Miles Taylor, the formerly anonymous Trump administration staffer behind writings that criticized the president, said he would donate a portion of his book revenue, but never specified how much he would keep.
Taylor, a former chief of staff for the Department of Homeland Security and a current CNN contributor, announced Wednesday that he was the “anonymous” writer behind the 2018 New York Times essay that detailed leveled criticism at President Donald Trump.
Taylor also anonymously wrote a book, titled “A Warning,” with a more in-depth attack on the president.
Donald Trump is a man without character. It’s why I wrote “A Warning”…and it’s why me & my colleagues have spoken out against him (in our own names) for months. It’s time for everyone to step out of the shadows. My statement: https://t.co/yuhTgZ4bkq
— Miles Taylor (@MilesTaylorUSA) October 28, 2020
The book was described as “a shocking, first-hand account of President Trump and his record,” the Associated Press reported.
Taylor said a portion of sales from the book, which stood as both a New York Times and Wall Street Journal no. 1 bestseller, were to be donated to charities that stand up for the truth and focus on accountability, but he wasn’t clear about how much he’d keep in 2019, according to AP.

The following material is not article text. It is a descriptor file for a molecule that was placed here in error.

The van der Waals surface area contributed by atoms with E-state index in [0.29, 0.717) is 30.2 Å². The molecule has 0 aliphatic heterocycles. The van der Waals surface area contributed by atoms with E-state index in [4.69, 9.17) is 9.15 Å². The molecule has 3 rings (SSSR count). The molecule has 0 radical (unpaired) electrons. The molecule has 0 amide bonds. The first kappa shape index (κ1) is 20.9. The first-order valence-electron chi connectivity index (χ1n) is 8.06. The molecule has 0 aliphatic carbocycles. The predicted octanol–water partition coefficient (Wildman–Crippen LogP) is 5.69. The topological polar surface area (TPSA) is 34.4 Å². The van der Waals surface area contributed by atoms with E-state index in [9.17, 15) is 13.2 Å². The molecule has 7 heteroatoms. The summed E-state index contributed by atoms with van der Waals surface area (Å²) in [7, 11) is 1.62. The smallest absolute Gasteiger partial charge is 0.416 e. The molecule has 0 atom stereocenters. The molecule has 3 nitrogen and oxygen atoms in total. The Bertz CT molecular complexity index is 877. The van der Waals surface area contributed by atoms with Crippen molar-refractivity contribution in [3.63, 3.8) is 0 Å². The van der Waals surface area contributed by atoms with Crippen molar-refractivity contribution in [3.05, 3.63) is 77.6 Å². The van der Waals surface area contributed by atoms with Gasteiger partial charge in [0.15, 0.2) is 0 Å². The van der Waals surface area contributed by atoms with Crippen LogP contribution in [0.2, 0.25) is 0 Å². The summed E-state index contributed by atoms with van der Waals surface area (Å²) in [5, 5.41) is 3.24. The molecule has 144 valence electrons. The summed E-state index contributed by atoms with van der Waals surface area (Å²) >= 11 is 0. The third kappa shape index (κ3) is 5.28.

Taylor claimed that his scathing criticism of the Trump administration was “not about money” and he indicated that again that proceeds would be donated, but didn’t specify what proportion in a Wednesday statement.
“To be clear, writing those works was not about eminence (they were published without attribution), not about money (I declined a hefty monetary advance and pledged to donate the bulk of the proceeds), and not about crafting a score-settling ‘tell all’ (my focus was on the President himself and his character, not denigrating former colleagues),” he wrote in the a statement.
Taylor said he stayed anonymous so that Trump would be forced to answer the accusations “directly,” rather than resorting to “petty insults.”
“Much has been made of the fact that these writings were published anonymously,” he wrote in the statement. “The decision wasn’t easy, I wrestled with it, and I understand why some people consider it questionable to levy such serious charges against a sitting President under the cover of anonymity.”
“But my reasoning was straightforward, and I stand by it,” he continued. “Issuing my critiques without attribution forced the President to answer them directly on their merits or not at all, rather than creating distractions through petty insults and name-calling.”
The former Trump administration member also said he’s breaking his silence to”urge” people to “speak out” ahead of the Nov. 3 election. (RELATED: Former Homeland Security Staffer Miles Taylor Comes Forward As ‘Anonymous’)
“That’s why I’m writing this note — to urge you to speak out if you haven’t,” he wrote. “While I hope a few more Trump officials will quickly find their consciences, your words are now more important than theirs. It’s time to come forward and shine a light on the discord that’s infected our public discourse.”
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